Show search results in a sidebar

In this example, we will create a sidebar that highlights search results found in a document. To make the example simple, the sidebar has four different parts:
In order to give you an idea of what we are going to do, play around with the following demo:
The search plugin provides the APIs that help us accomplish the example. As usual, we create a plugin instance and register it with the main `Viewer` component:
import { Viewer } from '@react-pdf-viewer/core';
import { searchPlugin } from '@react-pdf-viewer/search';
// Create an instance of the plugin
const searchPluginInstance = searchPlugin();
// Render
<div style={{ display: 'flex' }}>
borderRight: '1px solid rgba(0, 0, 0, .2)',
flex: '0 0 15rem',
width: '15rem',
{/* The sidebar goes here */}
<div style={{ flex: 1 }}>
<Viewer plugins={[searchPluginInstance]} />
The layout is organized as a flexbox element which consists of the sidebar and main viewer located at the left and right sides, respectively.
The created plugin instance provides the `Search` component that can be used to build a custom search control.
const { Search } = searchPluginInstance;
// The sidebar
(renderSearchProps: RenderSearchProps) => (
// ...
The `RenderSearchProps` type provides useful properties and functions for the sidebar, including
`currentMatch``number`The index of current match
`jumpToMatch``Function`Jump to the given match
`jumpToNextMatch``Function`Jump to the next match
`jumpToPreviousMatch``Function`Jump to the previous match
`keyword``string`The current keyword
`search``Function`Perform the search with current `keyword`
`setKeyword``Function`Set the current keyword
Let's see how we can use those properties to build four parts mentioned at the top of the page.

Providing a keyword

I am going to use the `TextBox` component provided by the `core` package, but it is up to you to use a normal text input.
import { TextBox } from '@react-pdf-viewer/core';
<TextBox placeholder="Enter to search" value={keyword} onChange={setKeyword} onKeyDown={handleSearchKeyDown} />;
Instead of adding a search button, the `placeholder` property provides good guidance for users to know how to search for the keyword. The `handleSearchKeyDown` will perform the `search` function when users press the `Enter` key:
const handleSearchKeyDown = (e: React.KeyboardEvent) => {
if (e.key === 'Enter' && keyword) {
In order to search for a given keyword, the `search` function has to query the content of pages. Behind the scenes, the contents are queried for only one time, and is cached for the next search. However, that task will take time depending how big the document is.
Hence, it returns a `Promise` that you can update the results when the task is completed:
import { Match } from '@react-pdf-viewer/search';
const [matches, setMatches] = React.useState<Match[]>([]);
search().then((matches) => {
Don't worry about the `Match` type as we will explore it in the next section.

Displaying the number of matches

As the `matches` state is updated after executing the `search` function, it's easy to display the total number of matches: `matches.length`.

Jumping to the previous and next match

The `jumpToPreviousMatch` and `jumpToNextMatch` functions are exactly what we need for.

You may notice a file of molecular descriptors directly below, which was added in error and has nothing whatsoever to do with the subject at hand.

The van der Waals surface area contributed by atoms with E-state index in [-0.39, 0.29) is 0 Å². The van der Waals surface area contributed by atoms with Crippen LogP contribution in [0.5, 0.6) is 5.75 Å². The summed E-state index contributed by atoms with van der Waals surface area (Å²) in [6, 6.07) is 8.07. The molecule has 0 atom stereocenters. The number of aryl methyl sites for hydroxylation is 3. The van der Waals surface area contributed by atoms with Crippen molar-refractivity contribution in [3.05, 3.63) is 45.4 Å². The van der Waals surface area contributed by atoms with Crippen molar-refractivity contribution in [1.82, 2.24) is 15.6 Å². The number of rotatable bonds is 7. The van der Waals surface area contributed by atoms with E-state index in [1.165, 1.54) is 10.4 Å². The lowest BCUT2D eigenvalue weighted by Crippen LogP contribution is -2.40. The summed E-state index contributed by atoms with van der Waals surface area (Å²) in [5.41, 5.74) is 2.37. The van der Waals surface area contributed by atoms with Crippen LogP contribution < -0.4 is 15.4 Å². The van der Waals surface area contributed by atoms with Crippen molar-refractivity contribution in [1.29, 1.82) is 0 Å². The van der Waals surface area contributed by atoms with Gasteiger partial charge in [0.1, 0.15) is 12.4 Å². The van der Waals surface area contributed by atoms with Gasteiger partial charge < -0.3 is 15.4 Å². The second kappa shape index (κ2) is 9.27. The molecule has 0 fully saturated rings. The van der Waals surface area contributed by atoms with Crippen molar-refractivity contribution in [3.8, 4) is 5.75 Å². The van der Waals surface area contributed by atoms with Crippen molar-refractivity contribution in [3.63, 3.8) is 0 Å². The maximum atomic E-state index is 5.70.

import { MinimalButton } from '@react-pdf-viewer/core';
import { NextIcon, PreviousIcon } from '@react-pdf-viewer/search';
/* Navigate to the previous match */
<MinimalButton onClick={jumpToPreviousMatch}>
<PreviousIcon />
/* Navigate to the next match */
<MinimalButton onClick={jumpToNextMatch}>
<NextIcon />
Of course, you can use a normal `button` that handles the `onClick` event. But the packages have icons and components that have the same look and feel of the `Viewer` and other plugins' components.

Displaying the list of matches

By looping over the `matches`, we can display information of each match:, index) => {
// You can check if the match is the current one
// and then distinguish it with other matches
const isCurrentMatch = currentMatch === index + 1;
return (
{/* Jump to the match in the containing page */}
onClick={() => jumpToMatch(index + 1)}
{/* The index of match */}
{index + 1}
{/* The page contains the match */}
{match.pageIndex + 1}
It's worth noting that the `jumpToMatch` function accepts a single one-based index. Calling `jumpToMatch(1)` will jump to the first match.
The final piece of the example is to extract the text of the page that contains the keyword. The `Match` type contains the following properties:
`pageText``string`The raw text of page
`startIndex``number`The index of character that starts the match
`endIndex``number`The index of character that ends the match
The following diagram denotes the meaning of the `startIndex` and `endIndex` properties:
startIndex endIndex
| |
▼ ▼
....[ keyword ]....
To extract the sample text that contains the `keyword`, we can construct the words before and after the `keyword`:
const wordsBefore = match.pageText.substr(match.startIndex - 20, 20);
let words = wordsBefore.split(' ');
const begin = words.length === 0 ? wordsBefore : words.join(' ');
const wordsAfter = match.pageText.substr(match.endIndex, 60);
words = wordsAfter.split(' ');
const end = words.length === 0 ? wordsAfter : words.join(' ');
And then render the sample text:
{/* The words before the keyword */}
{/* Highlight the keyword */}
<span style={{ backgroundColor: 'rgb(255, 255, 0)' }}>
{match.pageText.substring(match.startIndex, match.endIndex)}
{/* The words after the keyword */}
There are still rooms for improvements such as automatically scrolling to the match item in the sidebar when you navigate between matches.
However, the example shows us how powerful the search plugin is. You are completely free to build your own search interface.
If you want to integrate the search results to the default layout, please visit this example.

See also